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The Lincoln Memorial was dedicated in Waterfront Park in 2009, the bicentennial of Abraham Lincoln’s birth. The dedication was part of a larger ceremony that also featured live music, readings, and a dramatic performance. Funds for the memorial site came from the State of Kentucky, the Harry S. Frazier, Jr. family, and the Kentucky Historical Society. The statue was sculpted by Louisville native Ed Hamilton, who was also the artist behind the “Spirit of Freedom” memorial in Washington D.C. that honors African American troops of the Civil War. The surrounding landscape was designed by Hargreaves Associates, who included some of Lincoln’s favorite trees around the site. The memorial also consists of four bas reliefs carved into the walkway that represent four important moments in Lincoln’s life: his childhood in Kentucky, his success in politics, the Civil War, and his opposition to slavery.


  • The Abraham Lincoln statue in Waterfront Park, Louisville, Kentucky. Artist Ed Hamilton said, "I didn't want to do another Lincoln like all the other Lincolns...I wanted [it] to be a Lincoln of the people.”

Abraham Lincoln was born near Hodgenville, Kentucky on February 12, 1809. Growing up, Lincoln learned about hard work from his second-generation-pioneer parents and developed a love of reading. Even after his father moved their family to Indiana in 1816, Lincoln thought of himself as a Kentuckian. In 1830, Lincoln and his family left Indiana for Illinois, where he became interested in local politics. He was elected to the state legislature just four years later.

After passing the bar exam in 1836, Lincoln worked as a lawyer. In the 1840s, he married Mary Todd, also a Kentuckian, and was elected to the House of Representatives. It was in the following decade that Lincoln spoke out against slavery in front of large crowds, including his famous “a house divided” speech. Though he ended up losing a Senate election to Stephan Douglas, Lincoln had earned himself a national reputation.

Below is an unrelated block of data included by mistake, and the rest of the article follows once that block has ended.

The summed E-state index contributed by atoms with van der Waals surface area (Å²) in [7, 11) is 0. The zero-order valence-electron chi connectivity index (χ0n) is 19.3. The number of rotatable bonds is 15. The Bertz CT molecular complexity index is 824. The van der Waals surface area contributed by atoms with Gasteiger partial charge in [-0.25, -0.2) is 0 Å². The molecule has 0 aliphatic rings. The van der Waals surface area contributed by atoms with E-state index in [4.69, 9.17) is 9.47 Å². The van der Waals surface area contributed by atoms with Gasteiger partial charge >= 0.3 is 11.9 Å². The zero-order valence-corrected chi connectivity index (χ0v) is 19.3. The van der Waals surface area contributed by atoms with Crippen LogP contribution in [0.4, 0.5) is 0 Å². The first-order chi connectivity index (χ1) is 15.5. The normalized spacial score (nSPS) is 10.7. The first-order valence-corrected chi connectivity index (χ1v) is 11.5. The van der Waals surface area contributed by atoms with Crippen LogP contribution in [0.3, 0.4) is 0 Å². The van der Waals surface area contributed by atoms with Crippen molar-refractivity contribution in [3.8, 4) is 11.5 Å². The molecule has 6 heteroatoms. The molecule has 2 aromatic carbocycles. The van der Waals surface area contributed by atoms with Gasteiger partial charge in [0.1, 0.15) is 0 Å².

In 1860, Lincoln defeated Douglas and became the United States’ sixteenth president. By the time he was inaugurated in 1861, seven states had already left the Union and formed the Confederate States of America. Lincoln then led the country through America’s bloodiest war. He signed the Emancipation Proclamation in 1863, which freed slaves in the rebel states but not in those that had remained loyal to the Union. He also argued for the Thirteenth Amendment, which would end legal slavery in the U.S. once and for all. However, Lincoln was assassinated shortly after being inaugurated for his second term in 1865 and did not get to see the ratification of the amendment.


Lincoln Memorial at Waterfront Park. Kentucky Tourism. Accessed April 20, 2019. https://www.kentuckytourism.com/lincoln-memorial-at-waterfront-park/. Information and photo source.

Lincoln Memorial. Louisville Waterfront Park. Accessed April 20, 2019. https://louisvillewaterfront.com/explore-the-park/features/lincoln-memorial/.

Lincoln Memorial at Waterfront Park - Get to Know Kentucky's Lincoln. Louisville Waterfront Park. August 08, 2018. Accessed April 20, 2019. https://louisvillewaterfront.com/blog/lincoln-memorial-at-waterfront-park-get-to-know-kentuckys-lincoln/.

Abraham Lincoln. History. October 29, 2009. Accessed April 20, 2019. https://www.history.com/topics/us-presidents/abraham-lincoln.

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